Movies can communicate what we struggle to say and share stories we have long forgotten. Hispanic Heritage Month is the perfect opportunity to snuggle on the couch and watch a movie as a family to teach your kids the importance of cultural heritage.
Watching movies with diverse casts, diverse stories, and a wide range of cultural identities will help you raise globally aware and empathetic children and engage kids who are educated about their heritage and curious about where they come from.
Ask your kids questions about the film, the characters, struggles, and lives. Help them understand what they are watching and how it relates to you, your family, your history, and your community. And it’s essential to continue these open conversations on a regular basis, not just once and not just during Hispanic Heritage Month.
Here are some fantastic films that can help teach your children the importance of cultural heritage and can help start essential conversations about what it means to be a Latina in today’s world.
This biographical drama is considered by many to be a Latino cultural heritage classic. The incredible acting by Jennifer Lopez as the Texas-born Tejano singer Selena Quintanilla is something to be experienced time and time again. The film tracks Selena’s rise to fame, from her early upbringing to her cult status, her chart-topping albums on Latin music charts, her crossover into the American mainstream music industry, and her untimely death. But more importantly, it explores her deep cultural pride and how her music and story have inspired people for generations.
This vibrant and emotional animated film follows the story of Miguel, who dreams of being a musician, but his family forbids it. He ends up on a life-changing journey into the Land of the Dead to find his great-great-grandfather and explore his family’s history. The movie — a love letter to Mexico — touches on the importance of family, culture, and remembrance.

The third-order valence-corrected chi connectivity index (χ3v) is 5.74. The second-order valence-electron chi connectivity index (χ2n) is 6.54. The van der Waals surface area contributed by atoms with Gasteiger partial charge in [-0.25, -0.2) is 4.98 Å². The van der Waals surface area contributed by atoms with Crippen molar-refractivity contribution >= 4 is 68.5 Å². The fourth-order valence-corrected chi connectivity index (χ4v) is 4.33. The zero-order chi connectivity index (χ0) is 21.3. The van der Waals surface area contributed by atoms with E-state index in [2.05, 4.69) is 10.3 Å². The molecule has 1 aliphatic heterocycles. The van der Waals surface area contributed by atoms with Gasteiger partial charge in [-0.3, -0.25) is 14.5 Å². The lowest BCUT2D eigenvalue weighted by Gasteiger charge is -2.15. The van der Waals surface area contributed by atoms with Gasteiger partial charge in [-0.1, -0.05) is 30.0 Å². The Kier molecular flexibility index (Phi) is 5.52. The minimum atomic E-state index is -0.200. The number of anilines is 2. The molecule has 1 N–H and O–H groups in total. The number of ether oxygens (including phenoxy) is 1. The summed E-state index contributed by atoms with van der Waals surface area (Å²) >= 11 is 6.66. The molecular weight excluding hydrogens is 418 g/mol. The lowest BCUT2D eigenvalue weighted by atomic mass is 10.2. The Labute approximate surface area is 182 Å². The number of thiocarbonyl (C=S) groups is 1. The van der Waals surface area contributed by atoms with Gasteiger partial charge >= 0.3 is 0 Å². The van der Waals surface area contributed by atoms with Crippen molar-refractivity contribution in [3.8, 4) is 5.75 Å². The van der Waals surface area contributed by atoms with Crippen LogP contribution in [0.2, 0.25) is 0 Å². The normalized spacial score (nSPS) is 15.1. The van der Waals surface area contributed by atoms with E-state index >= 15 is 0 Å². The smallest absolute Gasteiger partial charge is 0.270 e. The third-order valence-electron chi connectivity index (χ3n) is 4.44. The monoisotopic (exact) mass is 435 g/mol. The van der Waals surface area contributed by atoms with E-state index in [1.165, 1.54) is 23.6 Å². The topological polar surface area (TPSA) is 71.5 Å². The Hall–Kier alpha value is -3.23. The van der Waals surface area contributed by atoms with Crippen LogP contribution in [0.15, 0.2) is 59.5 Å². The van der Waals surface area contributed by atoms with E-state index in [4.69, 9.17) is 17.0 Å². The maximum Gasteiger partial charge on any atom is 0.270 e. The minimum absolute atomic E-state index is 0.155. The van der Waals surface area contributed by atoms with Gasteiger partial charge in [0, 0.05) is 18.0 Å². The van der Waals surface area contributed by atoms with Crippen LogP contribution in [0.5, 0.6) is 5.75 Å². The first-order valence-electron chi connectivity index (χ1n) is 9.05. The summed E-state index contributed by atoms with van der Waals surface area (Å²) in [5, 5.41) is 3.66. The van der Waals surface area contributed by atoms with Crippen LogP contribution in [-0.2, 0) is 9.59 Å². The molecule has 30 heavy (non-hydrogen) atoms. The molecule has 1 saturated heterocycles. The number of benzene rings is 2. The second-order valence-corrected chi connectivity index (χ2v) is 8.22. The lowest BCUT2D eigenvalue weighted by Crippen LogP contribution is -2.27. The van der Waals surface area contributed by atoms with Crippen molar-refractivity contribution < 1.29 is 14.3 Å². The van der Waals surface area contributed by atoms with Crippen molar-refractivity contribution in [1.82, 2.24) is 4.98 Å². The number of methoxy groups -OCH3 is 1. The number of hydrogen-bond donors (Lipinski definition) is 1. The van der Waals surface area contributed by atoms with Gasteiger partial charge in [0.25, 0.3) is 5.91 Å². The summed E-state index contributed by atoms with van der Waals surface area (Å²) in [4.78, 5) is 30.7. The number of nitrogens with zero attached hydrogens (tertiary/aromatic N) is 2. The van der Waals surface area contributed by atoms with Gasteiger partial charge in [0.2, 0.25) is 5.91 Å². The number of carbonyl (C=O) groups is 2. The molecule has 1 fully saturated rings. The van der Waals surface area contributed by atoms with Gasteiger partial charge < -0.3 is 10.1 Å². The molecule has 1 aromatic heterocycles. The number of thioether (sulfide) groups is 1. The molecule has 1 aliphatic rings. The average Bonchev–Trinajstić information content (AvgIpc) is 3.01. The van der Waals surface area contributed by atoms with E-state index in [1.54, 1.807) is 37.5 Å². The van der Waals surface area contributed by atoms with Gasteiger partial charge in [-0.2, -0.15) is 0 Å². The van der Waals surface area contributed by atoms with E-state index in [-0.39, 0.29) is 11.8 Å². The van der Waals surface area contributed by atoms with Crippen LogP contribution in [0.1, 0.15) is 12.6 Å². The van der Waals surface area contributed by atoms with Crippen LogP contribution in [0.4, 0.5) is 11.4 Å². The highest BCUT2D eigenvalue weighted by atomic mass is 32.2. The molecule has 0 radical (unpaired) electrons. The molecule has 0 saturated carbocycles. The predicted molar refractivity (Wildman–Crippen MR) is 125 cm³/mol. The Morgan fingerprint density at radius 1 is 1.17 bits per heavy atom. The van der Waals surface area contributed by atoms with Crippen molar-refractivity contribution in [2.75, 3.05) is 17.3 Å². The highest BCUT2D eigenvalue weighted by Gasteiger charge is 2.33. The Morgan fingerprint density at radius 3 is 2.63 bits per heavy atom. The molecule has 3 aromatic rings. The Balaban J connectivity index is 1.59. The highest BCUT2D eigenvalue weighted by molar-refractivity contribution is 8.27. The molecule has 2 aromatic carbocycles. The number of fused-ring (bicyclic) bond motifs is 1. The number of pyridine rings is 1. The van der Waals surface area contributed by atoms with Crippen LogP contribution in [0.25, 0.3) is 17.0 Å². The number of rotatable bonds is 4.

This is America Ferrera’s breakout role, where she stars as Ana Garcia, a Latina teen trying to figure out who she is and how that measures up to who her overbearing mother wants her to be. It’s a film about coming of age and figuring out who you are while also juggling family responsibilities, with doses of body positivity, rejecting societal norms, and staying true to oneself mixed in.
Another cult classic animated film, Disney’s Encanto, has been playing non-stop on your kids’ screens for a reason. The music is beyond catchy (hello, it’s from the brilliant mind of Hamilton’s Lin-Manuel Miranda), and the lyrics also ring true for anyone who has ever experienced family judgment and tried to live up to a relative’s expectations. In this case, it is the story of Mirabel Madrigal. She feels like an outsider from her Colombian family, especially her Abuela, because she is the only one with no magical powers living in their casita. An absolute must-see for parents and kids of all ages.
This drama is an emotional film about a Colombian teenager who gets pregnant. To support her large family, she becomes a drug mule, forcing her into a dangerous world of drug trafficking. The movie puts you in Maria’s shoes and offers a terrifying and eye-opening look into her world without judgment but rather with grace. It’s heavy, that’s for sure, but also important, especially for older teens.